|Cephalexin (alternative for penicillin-allergic patients without anaphylaxis) ||20 milligrams/kg/dose twice daily; maximum dose, 500 milligrams ||PO ||10 d |
|Clindamycin (alternative for penicillin-allergic patients) ||7 milligrams/kg three times daily; maximum dose, 300 milligrams ||PO ||10 d |
|Azithromycin (alternative for penicillin-allergic patients) || |
Child: 12 milligrams/kg once daily
Adolescent/adult: 500 milligrams on day 1, then 250 milligrams on days 2–5
|PO ||5 d |
|Clarithromycin (alternative for penicillin-allergic patients) ||7.5 milligrams/kg/dose twice daily; maximum dose, 250 milligrams ||PO ||10 d |
Several alternative therapy options exist for those unable to take penicillin. The efficacy of amoxicillin appears to be comparable to that of penicillin and is acceptable in children who more easily tolerate the taste of the suspension. Clarithromycin and first-generation cephalosporins are suitable alternatives in penicillin-allergic patients. Clindamycin may be required for macrolide-resistant GABHS in the penicillin-allergic patient. Macrolide resistance is increasing worldwide. Currently, 6% to 7% of GABHS isolates in the United States appear to be macrolide resistant, but this is expected to increase given higher resistance patterns in other parts of the world and the widespread use of macrolides for the treatment of upper and lower respiratory tract infections.37
Routine antibiotic prophylaxis is not recommended for household members exposed to GABHS, because the risk of developing subsequent pharyngitis is approximately 10%.38 Although tonsillectomy is clearly indicated for recurrent tonsillitis in children, there is only modest evidence to support tonsillectomy for recurrent pharyngitis. Patients undergoing tonsillectomy have been shown to have a modest reduction in frequency of GABHS infections for up to 2 years after surgery.39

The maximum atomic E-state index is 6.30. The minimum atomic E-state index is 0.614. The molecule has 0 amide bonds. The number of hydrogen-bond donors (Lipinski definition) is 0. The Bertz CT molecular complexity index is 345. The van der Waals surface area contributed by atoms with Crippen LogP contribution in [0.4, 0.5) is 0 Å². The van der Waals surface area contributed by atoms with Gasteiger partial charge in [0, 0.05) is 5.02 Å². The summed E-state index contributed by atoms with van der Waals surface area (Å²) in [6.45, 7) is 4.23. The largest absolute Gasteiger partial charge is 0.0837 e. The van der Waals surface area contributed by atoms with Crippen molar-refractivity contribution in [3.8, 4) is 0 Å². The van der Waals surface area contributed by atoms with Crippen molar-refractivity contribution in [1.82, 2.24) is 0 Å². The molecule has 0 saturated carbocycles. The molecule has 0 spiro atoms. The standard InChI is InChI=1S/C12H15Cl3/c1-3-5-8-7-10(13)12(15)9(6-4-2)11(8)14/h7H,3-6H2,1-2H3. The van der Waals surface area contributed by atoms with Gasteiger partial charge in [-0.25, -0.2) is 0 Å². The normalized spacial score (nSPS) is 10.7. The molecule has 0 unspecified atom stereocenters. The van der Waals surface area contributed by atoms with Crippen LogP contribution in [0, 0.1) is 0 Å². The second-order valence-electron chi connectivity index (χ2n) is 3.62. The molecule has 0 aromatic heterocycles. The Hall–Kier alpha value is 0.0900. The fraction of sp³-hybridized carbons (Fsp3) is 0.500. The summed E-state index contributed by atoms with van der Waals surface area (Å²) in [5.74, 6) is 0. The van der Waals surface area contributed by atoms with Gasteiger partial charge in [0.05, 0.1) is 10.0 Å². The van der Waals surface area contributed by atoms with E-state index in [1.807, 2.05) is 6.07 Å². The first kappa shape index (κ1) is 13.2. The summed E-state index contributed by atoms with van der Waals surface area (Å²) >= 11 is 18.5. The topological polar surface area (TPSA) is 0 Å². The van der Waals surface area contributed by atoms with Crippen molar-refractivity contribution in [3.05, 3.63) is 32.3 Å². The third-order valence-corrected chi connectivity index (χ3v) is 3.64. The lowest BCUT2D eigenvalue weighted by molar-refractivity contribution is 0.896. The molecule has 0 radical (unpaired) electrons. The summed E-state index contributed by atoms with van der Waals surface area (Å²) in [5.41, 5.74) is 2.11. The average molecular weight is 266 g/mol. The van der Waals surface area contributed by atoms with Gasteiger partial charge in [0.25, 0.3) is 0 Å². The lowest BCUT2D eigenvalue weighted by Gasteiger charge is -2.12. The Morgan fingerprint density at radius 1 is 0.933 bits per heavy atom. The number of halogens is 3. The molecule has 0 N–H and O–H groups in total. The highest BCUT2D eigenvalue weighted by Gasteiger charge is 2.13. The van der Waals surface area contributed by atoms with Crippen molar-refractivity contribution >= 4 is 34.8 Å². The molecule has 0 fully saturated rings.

Benefits of antibiotic treatment for other bacterial pharyngitides are unclear at this time. There have been no cases of acute rheumatic fever due to non-GABHS, such as groups C and G Streptococcus. If treated, antibiotics used in the treatment of GABHS are appropriate for pharyngitis due to groups C and G Streptococcus.
Several other bacterial etiologies must be considered in patients with pharyngitis. These include Neisseria gonorrhoeae, Corynebacterium diphtheriae, Arcanobacterium haemolyticum, Yersinia enterocolitica, Yersinia pestis, Francisella tularensis, Mycoplasma pneumoniae, and Chlamydia species.
Gonococcal pharyngitis is difficult to distinguish from other bacterial causes of pharyngitis. A careful sexual history, including exposure to partners with known sexually transmitted diseases and oral sex practices, should be elicited in all adolescent patients presenting with pharyngitis. Gonococcal infection of the throat may be associated with infection elsewhere, including proctitis, vaginitis, and/or urethritis. The diagnosis requires special culture on Thayer-Martin medium, although nucleic acid amplification testing is also available. A positive culture in a prepubertal child is highly suspicious for sexual abuse, and further investigation is warranted with involvement of the appropriate child protection agencies. IM ceftriaxone (250 milligrams) is the only therapy recommended by the Centers for Disease Control and Prevention for the treatment of uncomplicated pharyngeal gonorrhea. Empiric treatment for concomitant chlamydia with the addition of 1 gram of azithromycin should be given unless it has specifically been ruled out.
Although occurrence is rare in developed countries due to vaccination, C. diphtheriae should be considered in patients who are under- or unimmunized. Toxigenic strains of this bacterium produce an exotoxin that causes localized necrosis of the respiratory mucosa and can lead to both cardiac and neurologic complications. Pseudomembrane formation in the respiratory tract can result in airway obstruction. Identification of the causative organism is made using Loeffler or tellurite selective medium. Treatment of pharyngeal diphtheria is aimed at bacterial eradication and exotoxin neutralization. Penicillin and erythromycin are the antibiotics of choice, along with equine diphtheria antitoxin. Serious sequelae can be prevented with prompt antibiotic administration, and treatment should be started when diphtheria is clinically suspected.
A. haemolyticum closely mimics GABHS pharyngitis and may also produce a scarlatiniform rash in teenagers; rarely, it produces a membranous pharyngitis similar to that of diphtheria. It may be missed on routine cultures and may be more readily detected on human-blood agar plates. Both macrolide and β-lactam antimicrobial agents are effective treatments.